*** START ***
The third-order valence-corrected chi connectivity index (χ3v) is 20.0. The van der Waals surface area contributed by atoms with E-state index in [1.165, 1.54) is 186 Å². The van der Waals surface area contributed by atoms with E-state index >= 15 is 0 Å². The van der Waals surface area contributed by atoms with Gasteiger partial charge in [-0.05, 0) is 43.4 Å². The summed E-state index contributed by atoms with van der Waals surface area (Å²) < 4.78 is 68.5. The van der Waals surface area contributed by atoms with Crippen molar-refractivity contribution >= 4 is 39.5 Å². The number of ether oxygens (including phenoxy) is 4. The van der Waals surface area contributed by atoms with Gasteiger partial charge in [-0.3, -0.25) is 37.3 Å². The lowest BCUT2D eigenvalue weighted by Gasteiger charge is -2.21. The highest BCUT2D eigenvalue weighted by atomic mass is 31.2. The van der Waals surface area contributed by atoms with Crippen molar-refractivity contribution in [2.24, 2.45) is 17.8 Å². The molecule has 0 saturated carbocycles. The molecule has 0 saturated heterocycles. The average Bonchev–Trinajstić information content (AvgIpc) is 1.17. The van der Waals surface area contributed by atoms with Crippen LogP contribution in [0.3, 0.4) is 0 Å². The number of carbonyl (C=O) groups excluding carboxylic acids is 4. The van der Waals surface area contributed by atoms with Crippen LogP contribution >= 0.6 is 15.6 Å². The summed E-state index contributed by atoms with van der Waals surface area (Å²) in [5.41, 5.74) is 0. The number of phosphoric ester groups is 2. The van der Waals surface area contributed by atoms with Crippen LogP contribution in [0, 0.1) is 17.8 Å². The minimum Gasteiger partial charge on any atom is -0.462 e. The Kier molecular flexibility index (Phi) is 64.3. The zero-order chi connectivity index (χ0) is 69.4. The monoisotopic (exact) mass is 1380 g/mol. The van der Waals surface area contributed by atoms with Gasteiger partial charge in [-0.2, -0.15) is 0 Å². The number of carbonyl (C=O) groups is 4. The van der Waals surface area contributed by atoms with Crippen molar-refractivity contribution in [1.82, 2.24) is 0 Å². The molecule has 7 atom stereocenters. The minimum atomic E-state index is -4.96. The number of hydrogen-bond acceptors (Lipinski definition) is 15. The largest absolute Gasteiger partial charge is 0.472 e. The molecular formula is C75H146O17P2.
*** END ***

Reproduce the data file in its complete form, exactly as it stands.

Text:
The third-order valence-corrected chi connectivity index (χ3v) is 20.0. The van der Waals surface area contributed by atoms with E-state index in [1.165, 1.54) is 186 Å². The van der Waals surface area contributed by atoms with E-state index >= 15 is 0 Å². The van der Waals surface area contributed by atoms with Gasteiger partial charge in [-0.05, 0) is 43.4 Å². The summed E-state index contributed by atoms with van der Waals surface area (Å²) < 4.78 is 68.5. The van der Waals surface area contributed by atoms with Crippen molar-refractivity contribution >= 4 is 39.5 Å². The number of ether oxygens (including phenoxy) is 4. The van der Waals surface area contributed by atoms with Gasteiger partial charge in [-0.3, -0.25) is 37.3 Å². The lowest BCUT2D eigenvalue weighted by Gasteiger charge is -2.21. The highest BCUT2D eigenvalue weighted by atomic mass is 31.2. The van der Waals surface area contributed by atoms with Crippen molar-refractivity contribution in [2.24, 2.45) is 17.8 Å². The molecule has 0 saturated carbocycles. The molecule has 0 saturated heterocycles. The average Bonchev–Trinajstić information content (AvgIpc) is 1.17. The van der Waals surface area contributed by atoms with Crippen LogP contribution in [0.3, 0.4) is 0 Å². The number of carbonyl (C=O) groups excluding carboxylic acids is 4. The van der Waals surface area contributed by atoms with Crippen LogP contribution >= 0.6 is 15.6 Å². The summed E-state index contributed by atoms with van der Waals surface area (Å²) in [5.41, 5.74) is 0. The number of phosphoric ester groups is 2. The van der Waals surface area contributed by atoms with Crippen LogP contribution in [0, 0.1) is 17.8 Å². The minimum Gasteiger partial charge on any atom is -0.462 e. The Kier molecular flexibility index (Phi) is 64.3. The zero-order chi connectivity index (χ0) is 69.4. The monoisotopic (exact) mass is 1380 g/mol. The van der Waals surface area contributed by atoms with Gasteiger partial charge in [-0.2, -0.15) is 0 Å². The number of carbonyl (C=O) groups is 4. The van der Waals surface area contributed by atoms with Crippen molar-refractivity contribution in [1.82, 2.24) is 0 Å². The molecule has 7 atom stereocenters. The minimum atomic E-state index is -4.96. The number of hydrogen-bond acceptors (Lipinski definition) is 15. The largest absolute Gasteiger partial charge is 0.472 e. The molecular formula is C75H146O17P2.